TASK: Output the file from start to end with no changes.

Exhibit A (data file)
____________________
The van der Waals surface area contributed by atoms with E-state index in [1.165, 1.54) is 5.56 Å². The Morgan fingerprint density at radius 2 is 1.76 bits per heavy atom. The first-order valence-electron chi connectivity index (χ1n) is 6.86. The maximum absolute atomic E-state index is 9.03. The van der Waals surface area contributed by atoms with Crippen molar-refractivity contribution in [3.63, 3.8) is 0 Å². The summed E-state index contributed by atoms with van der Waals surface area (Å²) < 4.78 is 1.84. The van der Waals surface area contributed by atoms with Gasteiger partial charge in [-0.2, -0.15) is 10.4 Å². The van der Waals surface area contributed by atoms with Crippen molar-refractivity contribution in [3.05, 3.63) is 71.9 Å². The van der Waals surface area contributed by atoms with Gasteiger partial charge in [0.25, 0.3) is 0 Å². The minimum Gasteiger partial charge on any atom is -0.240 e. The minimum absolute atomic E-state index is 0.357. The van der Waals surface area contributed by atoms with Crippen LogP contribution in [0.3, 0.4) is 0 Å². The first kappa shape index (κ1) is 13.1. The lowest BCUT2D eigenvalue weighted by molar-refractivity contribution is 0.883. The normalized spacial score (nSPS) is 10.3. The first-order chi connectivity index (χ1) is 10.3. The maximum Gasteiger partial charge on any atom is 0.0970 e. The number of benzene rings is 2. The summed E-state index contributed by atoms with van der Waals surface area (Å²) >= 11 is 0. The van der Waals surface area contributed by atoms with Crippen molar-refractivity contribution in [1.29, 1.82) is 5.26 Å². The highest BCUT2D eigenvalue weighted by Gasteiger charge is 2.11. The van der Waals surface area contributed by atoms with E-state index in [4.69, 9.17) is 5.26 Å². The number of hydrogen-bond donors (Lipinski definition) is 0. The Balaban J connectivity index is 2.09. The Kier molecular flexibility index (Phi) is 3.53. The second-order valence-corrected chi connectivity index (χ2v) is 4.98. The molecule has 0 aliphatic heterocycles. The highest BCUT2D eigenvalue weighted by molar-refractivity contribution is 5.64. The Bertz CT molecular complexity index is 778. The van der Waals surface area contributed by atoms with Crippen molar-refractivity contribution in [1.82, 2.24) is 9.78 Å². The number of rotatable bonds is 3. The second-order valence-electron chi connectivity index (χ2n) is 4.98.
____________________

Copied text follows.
The van der Waals surface area contributed by atoms with E-state index in [1.165, 1.54) is 5.56 Å². The Morgan fingerprint density at radius 2 is 1.76 bits per heavy atom. The first-order valence-electron chi connectivity index (χ1n) is 6.86. The maximum absolute atomic E-state index is 9.03. The van der Waals surface area contributed by atoms with Crippen molar-refractivity contribution in [3.63, 3.8) is 0 Å². The summed E-state index contributed by atoms with van der Waals surface area (Å²) < 4.78 is 1.84. The van der Waals surface area contributed by atoms with Gasteiger partial charge in [-0.2, -0.15) is 10.4 Å². The van der Waals surface area contributed by atoms with Crippen molar-refractivity contribution in [3.05, 3.63) is 71.9 Å². The van der Waals surface area contributed by atoms with Gasteiger partial charge in [0.25, 0.3) is 0 Å². The minimum Gasteiger partial charge on any atom is -0.240 e. The minimum absolute atomic E-state index is 0.357. The van der Waals surface area contributed by atoms with Crippen LogP contribution in [0.3, 0.4) is 0 Å². The first kappa shape index (κ1) is 13.1. The lowest BCUT2D eigenvalue weighted by molar-refractivity contribution is 0.883. The normalized spacial score (nSPS) is 10.3. The first-order chi connectivity index (χ1) is 10.3. The maximum Gasteiger partial charge on any atom is 0.0970 e. The number of benzene rings is 2. The summed E-state index contributed by atoms with van der Waals surface area (Å²) >= 11 is 0. The van der Waals surface area contributed by atoms with Crippen molar-refractivity contribution in [1.29, 1.82) is 5.26 Å². The highest BCUT2D eigenvalue weighted by Gasteiger charge is 2.11. The van der Waals surface area contributed by atoms with E-state index in [4.69, 9.17) is 5.26 Å². The number of hydrogen-bond donors (Lipinski definition) is 0. The Balaban J connectivity index is 2.09. The Kier molecular flexibility index (Phi) is 3.53. The second-order valence-corrected chi connectivity index (χ2v) is 4.98. The molecule has 0 aliphatic heterocycles. The highest BCUT2D eigenvalue weighted by molar-refractivity contribution is 5.64. The Bertz CT molecular complexity index is 778. The van der Waals surface area contributed by atoms with Crippen molar-refractivity contribution in [1.82, 2.24) is 9.78 Å². The number of rotatable bonds is 3. The second-order valence-electron chi connectivity index (χ2n) is 4.98.